Clouds Personified as a Dessert

By • September 5, 2013 0 Comments

1 Save

If you like it, save it!

Save and organize all of the stuff you love in one place.

Got it!

If you like something…

Click the heart, it's called favoriting. Favorite the stuff you like.

Got it!


Author Notes: Have you ever wondered what it would be like to eat a cloud? Well I have. This dessert has been created to mimic the taste of a cloud or at least what I would imagine a cloud to taste like. Clouds are one of the reservoirs within the earth’s water cycle, they are made of condensed water molecules suspended in the atmosphere. The water cycle is the cycle by which water circulates through its various states of matter within earths ecosystem. The water in the atmosphere is evaporated from land reservoirs. The crap that we put into our water reservoirs on the ground as well as the atmosphere enters the water cycle and ends up in the clouds before it returns back to the land reservoirs as precipitation.
I imagined clouds to have a light, fluffy, and a contrasting gritty texture due to the foreign particles in them. As far as the flavour of a cloud goes I think it would be very light, creamy, and sort of heavenly with an acidic underlying flavour again due to the foreign crap (very scientific). So how do you mimic the imagined flavour and texture of a cloud? Well it all depends on the person doing the imagining but my imagination is picturing a multi layered dessert with multiple layers of texture, flavour, and aroma; resulting in the scrumptious imaginative embodiment of a cloud.
WTF, A Dessert Anthology

Advertisement

Serves 6

Citrus Preserve

  • 1 zest & juice of a lemon
  • 2 zest & juice of an orange
  • 160g golden Raisins
  • 20g poppy seeds
  • 250 milliliters Water
  • 120g sugar
  • 9g earl grey tea
  • Honey Caramel
  • 100g sugar
  • 50g Honey
  • 15 milliliters water
  • 1 tablespoon lemon juice
  • 30g butter
  • 30g Cream

Tuille

  • 20g poppy seeds
  • 40g almonds
  • 2 egg whites
  • 70g honey
  • 30g sugar
  • 20g orange juice
  • 15g flour
  • Mascarpone Mousse
  • 125 milliliters cream
  • 20g sugar
  • 150g mascarpone cheese
  • 100g plain yoghurt
  • 1 pinch salt
  1. A conserve is a fruit preserve that uses whole fruit rather than macerated fruit. To make the conserve first zest 2 lemons and 2 oranges into a bowl, squeeze the juice of both oranges and one of the lemons into the bowl and add the golden raisins, poppy seeds, and earl grey tea. Cover the bowl with plastic wrap and let it sit at room temperature for a few hours. After the raisins are done soaking put them into a frying pan along with the sugar and bring the mixture to a boil. Reduce to a medium heat and continue to simmer until the liquid has thickened into syrup and has reduced to the point where you can see the tops of the raisins in the pan. Let the conserve cool at room temperature until it is needed.
  2. To make the tuille batter simply mix together the honey, sugar, orange juice, almonds, poppy seeds, and bread flour until you have a smooth batter. Refrigerate the dough for at least half an hour before using.
  3. While the tuille batter is refrigerating you can make the mascarpone mousse, but first preheat the oven to 350 degrees Fahrenheit for the tuille. Mascarpone is a very rich, creamy, and absolutely scrumptious cheese, it embodies the culinary abstraction of a cloud. Cream the mascarpone cheese so that is nice and fluffy, then cream in the sugar followed by the yoghurt. (make sure that you use a plain yoghurt of no less than 3% fat content, (a heavy Greek yoghurt works the best) Whip the cream to soft peaks, add the sugar and continue whipping until you have medium peeks. Fold the cream into the mascarpone mixture, cover and refrigerate it until you are ready to plate the dessert.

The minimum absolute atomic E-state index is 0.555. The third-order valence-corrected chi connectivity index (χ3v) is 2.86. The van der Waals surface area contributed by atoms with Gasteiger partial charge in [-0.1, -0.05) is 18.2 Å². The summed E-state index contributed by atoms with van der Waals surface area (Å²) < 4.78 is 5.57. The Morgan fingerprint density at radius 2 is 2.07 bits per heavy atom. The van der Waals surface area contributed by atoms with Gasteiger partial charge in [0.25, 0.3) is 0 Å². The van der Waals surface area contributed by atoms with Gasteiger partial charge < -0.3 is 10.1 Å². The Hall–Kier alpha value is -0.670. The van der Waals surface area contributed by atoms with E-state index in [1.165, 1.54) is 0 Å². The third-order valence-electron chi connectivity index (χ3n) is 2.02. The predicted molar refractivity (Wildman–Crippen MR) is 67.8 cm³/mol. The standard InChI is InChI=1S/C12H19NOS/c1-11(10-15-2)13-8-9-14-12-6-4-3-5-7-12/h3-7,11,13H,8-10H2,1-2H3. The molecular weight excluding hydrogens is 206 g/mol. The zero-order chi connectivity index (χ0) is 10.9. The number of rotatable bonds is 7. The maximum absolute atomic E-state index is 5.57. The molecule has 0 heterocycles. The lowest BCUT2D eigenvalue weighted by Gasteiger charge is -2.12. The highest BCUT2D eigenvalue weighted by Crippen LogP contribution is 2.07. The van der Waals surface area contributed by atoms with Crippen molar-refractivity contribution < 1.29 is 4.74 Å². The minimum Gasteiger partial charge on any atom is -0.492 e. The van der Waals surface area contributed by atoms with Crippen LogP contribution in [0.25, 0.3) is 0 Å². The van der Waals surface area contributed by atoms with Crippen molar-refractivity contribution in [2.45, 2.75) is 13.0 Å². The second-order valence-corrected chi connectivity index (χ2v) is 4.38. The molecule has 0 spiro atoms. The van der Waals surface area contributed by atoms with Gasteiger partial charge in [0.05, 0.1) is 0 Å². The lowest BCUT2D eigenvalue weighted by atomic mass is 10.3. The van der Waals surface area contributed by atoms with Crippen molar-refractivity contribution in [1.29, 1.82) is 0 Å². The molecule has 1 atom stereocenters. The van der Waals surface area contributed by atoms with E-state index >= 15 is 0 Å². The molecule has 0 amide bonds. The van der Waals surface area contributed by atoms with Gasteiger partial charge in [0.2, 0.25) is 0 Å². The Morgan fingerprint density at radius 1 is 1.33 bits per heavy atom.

4. Remove the tuille batter from the fridge and spread it out onto a baking sheet lined with a silpat or parchment paper leaving one inch around the sides for spreading. Dont worry about getting the tuille perfectly even it will even out when it bakes. If you are using parchment paper double pan the tuille so it does not burn on the bottom, place the pan in the oven and bake for 7 minutes or until the tuille is an even light brown; it may get darker on the edges but that is ok you can cut the edges off later. Let the tuille cool after baking before cutting the dark edges off and breaking it into 6 pieces
  5. The final component of this desert is the caramel for the mouse, the first thing you always do when making a caramel is clean your pot and all of your utensils. Using a half a lemon and some salt to scrub out the pot works well but if you don’t have these any acid will work; the acid cleans away any food particles that may cause the caramel to crystallize. It does not take much for the sugar molecules to crystallize, they like to act in unison so if one crystallizes it influences the others and the result is a course caramel. Rinse thoroughly and then place the sugar, lemon juice, honey, and water into the pot and bring to a boil. Reduce to a medium heat and simmer until the sugar starts to become a light amber colour, this means the sugar is caramelized, (if you want a darker richer caramel cook the sugar to a darker colour of brown)immediately remove from the heat and add the butter and cream. Stir the cream and butter in and place aside to cool until needed.
  6. I like to present the dessert in a hallowed out orange but you can also use a bowl or a wide mouthed glass. Place two tablespoons of caramel in the bottom of each vessel top it off with the mascarpone mousse followed by a drizzle of caramel, the conserve, and the tuille. Finally grind up some earl grey tea in a mortise and pestle and sprinkle it on top; this provides a wonderful aromatic layer on top of the layers of flavours.

More Great Recipes:
Desserts|Fruit|Cheese & Dairy